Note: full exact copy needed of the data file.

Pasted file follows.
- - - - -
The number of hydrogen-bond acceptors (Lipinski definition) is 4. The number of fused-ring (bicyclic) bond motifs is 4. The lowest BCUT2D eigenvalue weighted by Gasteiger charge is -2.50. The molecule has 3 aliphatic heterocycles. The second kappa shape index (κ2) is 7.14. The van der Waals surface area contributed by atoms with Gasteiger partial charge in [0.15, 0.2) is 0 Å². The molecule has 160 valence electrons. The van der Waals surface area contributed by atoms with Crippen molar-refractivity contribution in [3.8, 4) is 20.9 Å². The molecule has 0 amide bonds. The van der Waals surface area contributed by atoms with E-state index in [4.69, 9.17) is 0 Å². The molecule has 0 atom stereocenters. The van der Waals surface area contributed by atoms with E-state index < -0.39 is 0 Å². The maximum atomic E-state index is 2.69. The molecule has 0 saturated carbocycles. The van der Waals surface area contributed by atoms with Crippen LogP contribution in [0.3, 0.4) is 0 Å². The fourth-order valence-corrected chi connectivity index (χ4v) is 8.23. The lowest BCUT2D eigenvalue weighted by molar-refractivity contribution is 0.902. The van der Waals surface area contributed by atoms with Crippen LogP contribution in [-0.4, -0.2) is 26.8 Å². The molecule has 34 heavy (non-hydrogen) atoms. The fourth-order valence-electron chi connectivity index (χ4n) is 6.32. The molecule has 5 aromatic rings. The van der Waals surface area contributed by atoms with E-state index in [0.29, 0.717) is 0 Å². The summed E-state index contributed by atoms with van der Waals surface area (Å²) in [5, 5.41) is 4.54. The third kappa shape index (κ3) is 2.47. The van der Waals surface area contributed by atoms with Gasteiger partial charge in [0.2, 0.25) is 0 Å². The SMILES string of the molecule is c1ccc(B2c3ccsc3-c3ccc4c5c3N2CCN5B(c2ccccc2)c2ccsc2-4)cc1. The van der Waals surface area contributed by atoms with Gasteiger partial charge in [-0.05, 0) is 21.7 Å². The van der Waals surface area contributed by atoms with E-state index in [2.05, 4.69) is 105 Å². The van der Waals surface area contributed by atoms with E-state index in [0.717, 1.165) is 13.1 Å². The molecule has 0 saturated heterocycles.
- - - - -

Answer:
The number of hydrogen-bond acceptors (Lipinski definition) is 4. The number of fused-ring (bicyclic) bond motifs is 4. The lowest BCUT2D eigenvalue weighted by Gasteiger charge is -2.50. The molecule has 3 aliphatic heterocycles. The second kappa shape index (κ2) is 7.14. The van der Waals surface area contributed by atoms with Gasteiger partial charge in [0.15, 0.2) is 0 Å². The molecule has 160 valence electrons. The van der Waals surface area contributed by atoms with Crippen molar-refractivity contribution in [3.8, 4) is 20.9 Å². The molecule has 0 amide bonds. The van der Waals surface area contributed by atoms with E-state index in [4.69, 9.17) is 0 Å². The molecule has 0 atom stereocenters. The van der Waals surface area contributed by atoms with E-state index < -0.39 is 0 Å². The maximum atomic E-state index is 2.69. The molecule has 0 saturated carbocycles. The van der Waals surface area contributed by atoms with Crippen LogP contribution in [0.3, 0.4) is 0 Å². The fourth-order valence-corrected chi connectivity index (χ4v) is 8.23. The lowest BCUT2D eigenvalue weighted by molar-refractivity contribution is 0.902. The van der Waals surface area contributed by atoms with Crippen LogP contribution in [-0.4, -0.2) is 26.8 Å². The molecule has 34 heavy (non-hydrogen) atoms. The fourth-order valence-electron chi connectivity index (χ4n) is 6.32. The molecule has 5 aromatic rings. The van der Waals surface area contributed by atoms with E-state index in [0.29, 0.717) is 0 Å². The summed E-state index contributed by atoms with van der Waals surface area (Å²) in [5, 5.41) is 4.54. The third kappa shape index (κ3) is 2.47. The van der Waals surface area contributed by atoms with Gasteiger partial charge in [0.2, 0.25) is 0 Å². The SMILES string of the molecule is c1ccc(B2c3ccsc3-c3ccc4c5c3N2CCN5B(c2ccccc2)c2ccsc2-4)cc1. The van der Waals surface area contributed by atoms with Gasteiger partial charge in [-0.05, 0) is 21.7 Å². The van der Waals surface area contributed by atoms with E-state index in [2.05, 4.69) is 105 Å². The van der Waals surface area contributed by atoms with E-state index in [0.717, 1.165) is 13.1 Å². The molecule has 0 saturated heterocycles.